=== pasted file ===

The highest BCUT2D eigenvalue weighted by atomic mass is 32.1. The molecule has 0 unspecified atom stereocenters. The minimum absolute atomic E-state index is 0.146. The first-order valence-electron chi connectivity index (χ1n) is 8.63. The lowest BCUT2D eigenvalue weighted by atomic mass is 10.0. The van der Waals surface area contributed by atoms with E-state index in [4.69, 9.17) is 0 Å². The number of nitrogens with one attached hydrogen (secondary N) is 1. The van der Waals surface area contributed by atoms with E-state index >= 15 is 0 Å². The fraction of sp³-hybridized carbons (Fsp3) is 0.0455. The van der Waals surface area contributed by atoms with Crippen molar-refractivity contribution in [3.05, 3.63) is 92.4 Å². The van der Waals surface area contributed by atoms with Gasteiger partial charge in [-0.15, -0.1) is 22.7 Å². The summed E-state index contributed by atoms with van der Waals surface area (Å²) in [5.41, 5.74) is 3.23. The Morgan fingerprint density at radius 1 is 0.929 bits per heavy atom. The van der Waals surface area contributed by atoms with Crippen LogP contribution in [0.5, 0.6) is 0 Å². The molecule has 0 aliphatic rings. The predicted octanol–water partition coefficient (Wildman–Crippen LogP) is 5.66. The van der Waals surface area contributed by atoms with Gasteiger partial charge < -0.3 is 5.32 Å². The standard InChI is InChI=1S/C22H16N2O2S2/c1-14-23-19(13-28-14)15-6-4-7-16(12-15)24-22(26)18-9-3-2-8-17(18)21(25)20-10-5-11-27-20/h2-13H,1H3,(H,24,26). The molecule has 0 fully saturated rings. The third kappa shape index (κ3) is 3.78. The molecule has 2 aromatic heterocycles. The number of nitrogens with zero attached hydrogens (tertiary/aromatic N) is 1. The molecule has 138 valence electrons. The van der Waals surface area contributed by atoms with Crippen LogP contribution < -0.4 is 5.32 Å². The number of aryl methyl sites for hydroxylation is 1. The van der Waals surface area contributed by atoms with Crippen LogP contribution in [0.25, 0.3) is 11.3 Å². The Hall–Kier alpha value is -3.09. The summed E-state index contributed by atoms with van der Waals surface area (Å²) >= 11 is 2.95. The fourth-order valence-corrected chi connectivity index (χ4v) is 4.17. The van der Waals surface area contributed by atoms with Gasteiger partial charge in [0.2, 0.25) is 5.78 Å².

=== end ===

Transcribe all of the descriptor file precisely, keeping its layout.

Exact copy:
The highest BCUT2D eigenvalue weighted by atomic mass is 32.1. The molecule has 0 unspecified atom stereocenters. The minimum absolute atomic E-state index is 0.146. The first-order valence-electron chi connectivity index (χ1n) is 8.63. The lowest BCUT2D eigenvalue weighted by atomic mass is 10.0. The van der Waals surface area contributed by atoms with E-state index in [4.69, 9.17) is 0 Å². The number of nitrogens with one attached hydrogen (secondary N) is 1. The van der Waals surface area contributed by atoms with E-state index >= 15 is 0 Å². The fraction of sp³-hybridized carbons (Fsp3) is 0.0455. The van der Waals surface area contributed by atoms with Crippen molar-refractivity contribution in [3.05, 3.63) is 92.4 Å². The van der Waals surface area contributed by atoms with Gasteiger partial charge in [-0.15, -0.1) is 22.7 Å². The summed E-state index contributed by atoms with van der Waals surface area (Å²) in [5.41, 5.74) is 3.23. The Morgan fingerprint density at radius 1 is 0.929 bits per heavy atom. The van der Waals surface area contributed by atoms with Crippen LogP contribution in [0.5, 0.6) is 0 Å². The molecule has 0 aliphatic rings. The predicted octanol–water partition coefficient (Wildman–Crippen LogP) is 5.66. The van der Waals surface area contributed by atoms with Gasteiger partial charge < -0.3 is 5.32 Å². The standard InChI is InChI=1S/C22H16N2O2S2/c1-14-23-19(13-28-14)15-6-4-7-16(12-15)24-22(26)18-9-3-2-8-17(18)21(25)20-10-5-11-27-20/h2-13H,1H3,(H,24,26). The molecule has 0 fully saturated rings. The third kappa shape index (κ3) is 3.78. The molecule has 2 aromatic heterocycles. The number of nitrogens with zero attached hydrogens (tertiary/aromatic N) is 1. The molecule has 138 valence electrons. The van der Waals surface area contributed by atoms with Crippen LogP contribution < -0.4 is 5.32 Å². The number of aryl methyl sites for hydroxylation is 1. The van der Waals surface area contributed by atoms with Crippen LogP contribution in [0.25, 0.3) is 11.3 Å². The Hall–Kier alpha value is -3.09. The summed E-state index contributed by atoms with van der Waals surface area (Å²) >= 11 is 2.95. The fourth-order valence-corrected chi connectivity index (χ4v) is 4.17. The van der Waals surface area contributed by atoms with Gasteiger partial charge in [0.2, 0.25) is 5.78 Å².